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Imaging Bacterial Cell Wall Biosynthesis

Authors
  • Radkov, Atanas D.
  • Hsu, Yen-Pang
  • Booher, Garrett
  • VanNieuwenhze, Michael S.
Type
Published Article
Journal
Annual Review of Biochemistry
Publisher
Annual Reviews
Publication Date
Jun 20, 2018
Volume
87
Pages
991–1014
Identifiers
DOI: 10.1146/annurev-biochem-062917-012921
Source
Annual Reviews
Keywords
License
Yellow

Abstract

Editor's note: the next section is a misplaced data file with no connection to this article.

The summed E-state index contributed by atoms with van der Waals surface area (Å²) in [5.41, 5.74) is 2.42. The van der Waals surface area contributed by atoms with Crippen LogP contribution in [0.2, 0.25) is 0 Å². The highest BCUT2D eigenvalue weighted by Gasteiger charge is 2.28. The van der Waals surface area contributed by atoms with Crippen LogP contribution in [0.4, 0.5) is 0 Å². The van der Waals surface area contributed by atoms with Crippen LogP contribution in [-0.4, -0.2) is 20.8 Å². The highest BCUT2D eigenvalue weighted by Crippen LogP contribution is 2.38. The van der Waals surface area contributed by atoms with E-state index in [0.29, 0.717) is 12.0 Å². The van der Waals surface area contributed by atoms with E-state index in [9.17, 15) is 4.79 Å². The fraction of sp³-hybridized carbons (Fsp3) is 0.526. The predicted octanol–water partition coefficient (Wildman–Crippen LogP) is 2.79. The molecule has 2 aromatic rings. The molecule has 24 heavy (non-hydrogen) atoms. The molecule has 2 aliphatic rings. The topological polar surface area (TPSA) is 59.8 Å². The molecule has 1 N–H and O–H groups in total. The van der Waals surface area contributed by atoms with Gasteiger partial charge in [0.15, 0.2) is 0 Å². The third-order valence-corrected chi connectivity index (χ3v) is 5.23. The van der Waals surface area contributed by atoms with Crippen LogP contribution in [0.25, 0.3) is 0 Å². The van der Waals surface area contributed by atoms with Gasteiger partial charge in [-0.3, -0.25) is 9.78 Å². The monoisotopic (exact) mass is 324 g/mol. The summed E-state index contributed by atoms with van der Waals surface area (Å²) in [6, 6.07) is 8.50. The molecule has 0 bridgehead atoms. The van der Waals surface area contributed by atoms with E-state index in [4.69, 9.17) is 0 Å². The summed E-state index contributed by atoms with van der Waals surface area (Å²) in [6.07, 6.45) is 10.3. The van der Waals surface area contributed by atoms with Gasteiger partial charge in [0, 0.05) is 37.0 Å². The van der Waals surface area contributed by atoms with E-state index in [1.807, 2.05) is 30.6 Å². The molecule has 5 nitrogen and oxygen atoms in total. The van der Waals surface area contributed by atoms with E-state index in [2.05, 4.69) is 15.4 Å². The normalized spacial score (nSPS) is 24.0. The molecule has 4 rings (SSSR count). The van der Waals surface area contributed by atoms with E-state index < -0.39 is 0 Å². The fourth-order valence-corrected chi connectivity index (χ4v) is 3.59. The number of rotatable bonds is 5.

Peptidoglycan is an essential component of the cell wall that protects bacteria from environmental stress. A carefully coordinated biosynthesis of peptidoglycan during cell elongation and division is required for cell viability. This biosynthesis involves sophisticated enzyme machineries that dynamically synthesize, remodel, and degrade peptidoglycan. However, when and where bacteria build peptidoglycan, and how this is coordinated with cell growth, have been long-standing questions in the field. The improvement of microscopy techniques has provided powerful approaches to study peptidoglycan biosynthesis with high spatiotemporal resolution. Recent development of molecular probes further accelerated the growth of the field, which has advanced our knowledge of peptidoglycan biosynthesis dynamics and mechanisms. Here, we review the technologies for imaging the bacterial cell wall and its biosynthesis activity. We focus on the applications of fluorescent d-amino acids, a newly developed type of probe, to visualize and study peptidoglycan synthesis and dynamics, and we provide direction for prospective research.

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